36 × 37 cm. Inv. No. 9506.Naples, National Archaeological Museum, Hall LXXIIIPhoto by Luigi Spina
36 × 37 cm.
Naples, National Archaeological Museum, Hall LXXIII
(Napoli, Museo archeologico nazionale, Sala LXXIII).
“Three small landscapes featuring Perseus and Andromeda, Heracles and Hesione and Daedalus and Icarus, have probably come from the surroundings of the Herculaneum Gate. (See Fiorelli, PAH, 1, 1, 154).
The exact place of origin is not known, but the similarity in size, colours and further rendering, make it seem probable that they have formed part of the decoration of the same room.
The paintings are all somewhat eroded, but have been fairly well preserved.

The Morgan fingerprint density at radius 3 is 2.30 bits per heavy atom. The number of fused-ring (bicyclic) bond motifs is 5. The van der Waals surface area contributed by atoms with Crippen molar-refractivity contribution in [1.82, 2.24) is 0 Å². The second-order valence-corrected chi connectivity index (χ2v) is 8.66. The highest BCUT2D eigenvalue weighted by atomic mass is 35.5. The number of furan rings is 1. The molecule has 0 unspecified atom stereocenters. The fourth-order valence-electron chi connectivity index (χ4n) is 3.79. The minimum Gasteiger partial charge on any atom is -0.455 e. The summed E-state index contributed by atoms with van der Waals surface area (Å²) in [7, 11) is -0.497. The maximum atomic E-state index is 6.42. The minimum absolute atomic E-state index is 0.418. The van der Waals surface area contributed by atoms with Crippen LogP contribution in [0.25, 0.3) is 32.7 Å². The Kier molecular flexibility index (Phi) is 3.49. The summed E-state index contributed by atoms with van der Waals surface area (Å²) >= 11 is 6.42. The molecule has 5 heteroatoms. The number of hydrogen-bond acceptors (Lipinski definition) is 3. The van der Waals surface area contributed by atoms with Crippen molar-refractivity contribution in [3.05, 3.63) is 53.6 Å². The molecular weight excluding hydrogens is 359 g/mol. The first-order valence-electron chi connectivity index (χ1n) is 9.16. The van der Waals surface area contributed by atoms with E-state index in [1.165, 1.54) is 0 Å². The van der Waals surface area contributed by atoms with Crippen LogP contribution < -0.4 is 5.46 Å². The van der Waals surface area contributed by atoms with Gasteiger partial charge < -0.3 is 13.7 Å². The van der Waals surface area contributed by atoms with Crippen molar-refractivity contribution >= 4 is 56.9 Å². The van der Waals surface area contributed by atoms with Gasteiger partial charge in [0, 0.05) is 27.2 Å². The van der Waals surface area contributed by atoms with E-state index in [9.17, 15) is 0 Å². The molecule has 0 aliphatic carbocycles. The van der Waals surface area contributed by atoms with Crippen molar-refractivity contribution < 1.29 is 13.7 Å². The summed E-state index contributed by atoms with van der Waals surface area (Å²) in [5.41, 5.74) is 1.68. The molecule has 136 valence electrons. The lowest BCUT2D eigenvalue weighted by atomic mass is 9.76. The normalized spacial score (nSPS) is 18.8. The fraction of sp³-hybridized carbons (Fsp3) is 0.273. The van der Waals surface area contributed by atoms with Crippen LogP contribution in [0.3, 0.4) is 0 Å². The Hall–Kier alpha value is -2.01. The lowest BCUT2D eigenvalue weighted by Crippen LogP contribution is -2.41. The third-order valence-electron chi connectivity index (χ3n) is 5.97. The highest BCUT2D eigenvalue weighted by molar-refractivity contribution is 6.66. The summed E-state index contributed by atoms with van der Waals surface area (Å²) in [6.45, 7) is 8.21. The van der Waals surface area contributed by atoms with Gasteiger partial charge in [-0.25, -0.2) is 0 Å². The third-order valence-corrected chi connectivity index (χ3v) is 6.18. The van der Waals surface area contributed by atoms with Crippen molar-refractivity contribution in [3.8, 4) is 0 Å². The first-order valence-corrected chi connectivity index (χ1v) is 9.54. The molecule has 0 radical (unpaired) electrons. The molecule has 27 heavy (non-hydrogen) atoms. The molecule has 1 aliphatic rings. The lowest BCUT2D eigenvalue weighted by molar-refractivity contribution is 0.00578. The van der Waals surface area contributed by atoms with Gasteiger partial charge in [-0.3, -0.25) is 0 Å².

The reproductions of the Pitture di Ercolano are reliable as far as the broad outlines are concerned, but not with respect to the execution of the various landscape elements. The chief colours of all three paintings are shades of grey, blue and green…
Both the size and composition of “Perseus and Andromeda” make it seem likely that the original site of this picture was on the main wall.”
See W. J. T. Peters (1963): Landscape in Romano-Campanian Mural Paintings. The Netherlands, Van Gorcum & Comp. (p. 129—
See C. M. Dawson (1944): Romano-Campanian Mythological Landscape Painting. Yale Univ. Press, Yale Classical Studies, vol. IX. (p. 107—
With regard to the above list from Peters, Allroggen-Bedel says that the Freeing of Hesione (9445, 28th January 1764) and Daedalus and Icarus (9506, 4th February 1764), both came from Herculaneum and were both from a blue wall.”